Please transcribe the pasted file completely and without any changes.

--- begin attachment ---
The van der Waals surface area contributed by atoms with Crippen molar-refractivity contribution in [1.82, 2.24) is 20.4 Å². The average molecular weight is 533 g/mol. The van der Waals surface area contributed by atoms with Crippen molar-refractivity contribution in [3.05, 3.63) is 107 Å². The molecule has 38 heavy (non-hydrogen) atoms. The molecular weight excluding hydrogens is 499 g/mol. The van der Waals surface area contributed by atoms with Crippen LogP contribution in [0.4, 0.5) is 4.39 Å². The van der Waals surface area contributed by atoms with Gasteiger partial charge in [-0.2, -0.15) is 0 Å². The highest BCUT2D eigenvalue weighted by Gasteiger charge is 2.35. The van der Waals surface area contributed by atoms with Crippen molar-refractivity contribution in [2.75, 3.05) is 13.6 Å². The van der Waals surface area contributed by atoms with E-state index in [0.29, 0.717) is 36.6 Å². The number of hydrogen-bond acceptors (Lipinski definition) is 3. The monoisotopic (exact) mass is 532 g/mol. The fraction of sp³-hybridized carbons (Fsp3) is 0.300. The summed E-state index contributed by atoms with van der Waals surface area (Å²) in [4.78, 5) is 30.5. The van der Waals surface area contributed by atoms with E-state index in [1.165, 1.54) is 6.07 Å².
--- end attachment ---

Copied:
The van der Waals surface area contributed by atoms with Crippen molar-refractivity contribution in [1.82, 2.24) is 20.4 Å². The average molecular weight is 533 g/mol. The van der Waals surface area contributed by atoms with Crippen molar-refractivity contribution in [3.05, 3.63) is 107 Å². The molecule has 38 heavy (non-hydrogen) atoms. The molecular weight excluding hydrogens is 499 g/mol. The van der Waals surface area contributed by atoms with Crippen LogP contribution in [0.4, 0.5) is 4.39 Å². The van der Waals surface area contributed by atoms with Gasteiger partial charge in [-0.2, -0.15) is 0 Å². The highest BCUT2D eigenvalue weighted by Gasteiger charge is 2.35. The van der Waals surface area contributed by atoms with Crippen molar-refractivity contribution in [2.75, 3.05) is 13.6 Å². The van der Waals surface area contributed by atoms with E-state index in [0.29, 0.717) is 36.6 Å². The number of hydrogen-bond acceptors (Lipinski definition) is 3. The monoisotopic (exact) mass is 532 g/mol. The fraction of sp³-hybridized carbons (Fsp3) is 0.300. The summed E-state index contributed by atoms with van der Waals surface area (Å²) in [4.78, 5) is 30.5. The van der Waals surface area contributed by atoms with E-state index in [1.165, 1.54) is 6.07 Å².